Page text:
Improving Community Health
With $1.9 million grant, GSSW will develop behavioral health workforce for Colorado’s underserved communities
Imagine you are a single parent working two jobs, you have young children to care for, you use the bus for transportation and you rely on a community clinic for medical care. Getting yourself or your kids to the clinic could be a logistical nightmare. Or, perhaps you live in rural Rifle, Colorado, and commute three hours a day to and from your job in Vail. If you’re commuting and working 12 or more hours every day, how do you fit in a medical appointment?
These are some of the real challenges that rural and medically underserved Coloradans face in accessing primary health care. There are even more barriers to accessing behavioral health care, including cost, stigma, language and cultural differences, long wait times for an appointment and long distances to reach a provider. For people in crisis, these barriers can have life-or-death implications.
The University of Denver Graduate School of Social Work (GSSW) and its Butler Institute for Families are working to remove some of those barriers and make culturally and linguistically competent behavioral health services more accessible to more people. The school has received a $1.9 million grant from the U.S. Department of Health and Human Services Health Services and Resources Administration to train social workers to meet the state’s behavioral health care needs. The grant is funding CLIMB@DU (Collaborative Learning and Innovative Educational Models of Behavioral Health), a four-year initiative with more than 10 public and private partners statewide.
Social workers are the leading providers of behavioral health in the U.S., but in Colorado, 56 of the state’s 64 counties have a shortage of mental health professionals. “Innovative, statewide integrated-care models present opportunities to address this health-care crisis; yet, these models will remain ineffective without an increase in the number of trained behavioral health care professionals,” says GSSW clinical associate professor Michael Talamantes, a lead faculty member for CLIMB@DU along with GSSW Associate Professor Michelle Hanna.
CLIMB@DU will do more than just meet Colorado’s need for additional behavioral health providers, Talamantes emphasizes. It also will train more providers who have the cultural and linguistic competence necessary to improve care and outcomes for an increasingly diverse patient population.
Mountain Family Health Centers is a CLIMB@DU partner and one of Colorado’s integrated-care innovators. The nonprofit, community-led program provides integrated medical, behavioral and dental care to more than 18,500 people in rural Garfield, Eagle, Pitkin and Rio Blanco counties, regardless of their ability to pay.
“We provided behavioral health care to thousands of people last year, but five years ago that number was zero,” says Mountain Family Chief Executive Officer Ross Brooks. “Having behavioral health as part of a team gives us a depth of service we didn’t previously provide.”
The growth doesn’t necessarily mean there is more need now than there was five years ago. The need was there, but it wasn’t being met, Brooks notes. There simply are not enough providers in enough places in Colorado.
In addition to GSSW’s Denver and online MSW programs, its Four Corners and Western Slope MSW programs have helped to fill the provider gap by training a local behavioral health workforce in rural areas. Now CLIMB@DU will expand that capacity by making the GSSW degree more affordable for more students. The CLIMB@DU grant will fund a $10,000 stipend for students, and by 2021 GSSW will have trained 115 social workers to provide culturally and linguistically competent behavioral health service in underserved areas. GSSW’s Butler Institute for Families is leading the evaluation of the impact of these efforts over time.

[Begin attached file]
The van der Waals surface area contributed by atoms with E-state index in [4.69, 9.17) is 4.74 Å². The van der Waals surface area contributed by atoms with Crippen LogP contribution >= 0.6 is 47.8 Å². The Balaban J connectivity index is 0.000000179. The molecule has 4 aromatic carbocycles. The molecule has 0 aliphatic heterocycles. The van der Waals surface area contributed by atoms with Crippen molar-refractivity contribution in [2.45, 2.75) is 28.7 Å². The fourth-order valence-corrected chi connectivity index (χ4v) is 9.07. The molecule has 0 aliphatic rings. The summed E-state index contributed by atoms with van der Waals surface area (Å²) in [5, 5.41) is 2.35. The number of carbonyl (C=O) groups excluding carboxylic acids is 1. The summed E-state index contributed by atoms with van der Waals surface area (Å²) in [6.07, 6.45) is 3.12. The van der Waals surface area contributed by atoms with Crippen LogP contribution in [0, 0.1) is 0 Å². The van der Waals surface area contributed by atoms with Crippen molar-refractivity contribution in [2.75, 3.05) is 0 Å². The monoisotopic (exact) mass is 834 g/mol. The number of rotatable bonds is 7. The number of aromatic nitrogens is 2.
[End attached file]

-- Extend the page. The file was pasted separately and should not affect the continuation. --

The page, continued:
“I’m thrilled that we’ll be training a workforce that can serve in an integrated-care setting,” Brooks says. “What I love about the DU program is it helps to grow people from our own communities, which is better for recruitment and retention.”
In southwest metro Denver, CU Sheridan Health Services (CU-SHS) has experienced many of the same challenges as providers elsewhere in the state. The nonprofit nurse-led federally qualified health center — another integrated-care innovator and CLIMB@DU partner — has expanded from three part-time positions in 2011 to six full-time behavioral health providers (three are GSSW graduates) today, and the health center is still at capacity. The health center particularly needs behavioral health students who are Spanish-bilingual and/or interested in addiction treatment. With GSSW student help, CU-SHS also will expand its capacity through tele-health to increase patient access to behavioral health care.
The health center plans to continue hosting GSSW student interns, “training the future generation of health care professionals within the health care environment they need to be in,” says Mary Kay Meintzer, behavioral health program director at CU-SHS. “Collaboration between academia and community organizations can serve as a model of inclusive, integrated, multidisciplinary care.”
At the National Mental Health Innovation Center, “Our vision is that we will ultimately reach a state where mental health and physical health are considered equally essential to human vitality,” says CLIMB@DU advisory board member Peggy Hill, the center’s deputy director. That includes providing equity in access to health care and mental health care, and fully integrating mental and physical health. “The degree to which we become more skillful at receiving people from diverse backgrounds into care, the more we’ll be able to manifest that vision.”
It’s a vision shared by GSSW and its CLIMB@DU community partners.
Read more about CLIMB@DU.